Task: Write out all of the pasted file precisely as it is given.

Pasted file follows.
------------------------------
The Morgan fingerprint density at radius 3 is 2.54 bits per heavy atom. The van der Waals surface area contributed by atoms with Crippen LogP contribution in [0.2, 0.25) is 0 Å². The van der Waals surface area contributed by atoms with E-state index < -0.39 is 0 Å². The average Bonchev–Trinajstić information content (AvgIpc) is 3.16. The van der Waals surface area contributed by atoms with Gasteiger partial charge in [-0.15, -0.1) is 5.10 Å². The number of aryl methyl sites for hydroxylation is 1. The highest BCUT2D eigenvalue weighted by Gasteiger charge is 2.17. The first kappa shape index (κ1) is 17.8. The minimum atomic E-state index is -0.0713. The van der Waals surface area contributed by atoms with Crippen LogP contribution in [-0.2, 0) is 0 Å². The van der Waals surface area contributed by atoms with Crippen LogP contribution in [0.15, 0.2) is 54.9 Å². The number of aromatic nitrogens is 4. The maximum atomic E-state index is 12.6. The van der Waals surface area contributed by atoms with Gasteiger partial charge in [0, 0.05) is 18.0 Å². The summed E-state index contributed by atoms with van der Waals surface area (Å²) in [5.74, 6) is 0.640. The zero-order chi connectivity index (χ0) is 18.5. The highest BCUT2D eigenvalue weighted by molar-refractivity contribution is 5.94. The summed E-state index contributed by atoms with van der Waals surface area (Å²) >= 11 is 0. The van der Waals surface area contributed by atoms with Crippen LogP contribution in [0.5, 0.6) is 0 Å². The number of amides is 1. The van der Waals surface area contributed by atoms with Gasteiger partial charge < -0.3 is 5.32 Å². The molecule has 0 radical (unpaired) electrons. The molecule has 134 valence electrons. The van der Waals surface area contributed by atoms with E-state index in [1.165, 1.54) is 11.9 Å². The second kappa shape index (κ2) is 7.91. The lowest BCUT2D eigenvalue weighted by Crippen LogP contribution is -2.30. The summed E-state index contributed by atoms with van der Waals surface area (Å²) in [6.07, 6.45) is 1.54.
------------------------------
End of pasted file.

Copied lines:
The Morgan fingerprint density at radius 3 is 2.54 bits per heavy atom. The van der Waals surface area contributed by atoms with Crippen LogP contribution in [0.2, 0.25) is 0 Å². The van der Waals surface area contributed by atoms with E-state index < -0.39 is 0 Å². The average Bonchev–Trinajstić information content (AvgIpc) is 3.16. The van der Waals surface area contributed by atoms with Gasteiger partial charge in [-0.15, -0.1) is 5.10 Å². The number of aryl methyl sites for hydroxylation is 1. The highest BCUT2D eigenvalue weighted by Gasteiger charge is 2.17. The first kappa shape index (κ1) is 17.8. The minimum atomic E-state index is -0.0713. The van der Waals surface area contributed by atoms with Crippen LogP contribution in [-0.2, 0) is 0 Å². The van der Waals surface area contributed by atoms with Crippen LogP contribution in [0.15, 0.2) is 54.9 Å². The number of aromatic nitrogens is 4. The maximum atomic E-state index is 12.6. The van der Waals surface area contributed by atoms with Gasteiger partial charge in [0, 0.05) is 18.0 Å². The summed E-state index contributed by atoms with van der Waals surface area (Å²) in [5.74, 6) is 0.640. The zero-order chi connectivity index (χ0) is 18.5. The highest BCUT2D eigenvalue weighted by molar-refractivity contribution is 5.94. The summed E-state index contributed by atoms with van der Waals surface area (Å²) >= 11 is 0. The van der Waals surface area contributed by atoms with Crippen LogP contribution in [0.5, 0.6) is 0 Å². The number of amides is 1. The van der Waals surface area contributed by atoms with Gasteiger partial charge < -0.3 is 5.32 Å². The molecule has 0 radical (unpaired) electrons. The molecule has 134 valence electrons. The van der Waals surface area contributed by atoms with E-state index in [1.165, 1.54) is 11.9 Å². The second kappa shape index (κ2) is 7.91. The lowest BCUT2D eigenvalue weighted by Crippen LogP contribution is -2.30. The summed E-state index contributed by atoms with van der Waals surface area (Å²) in [6.07, 6.45) is 1.54.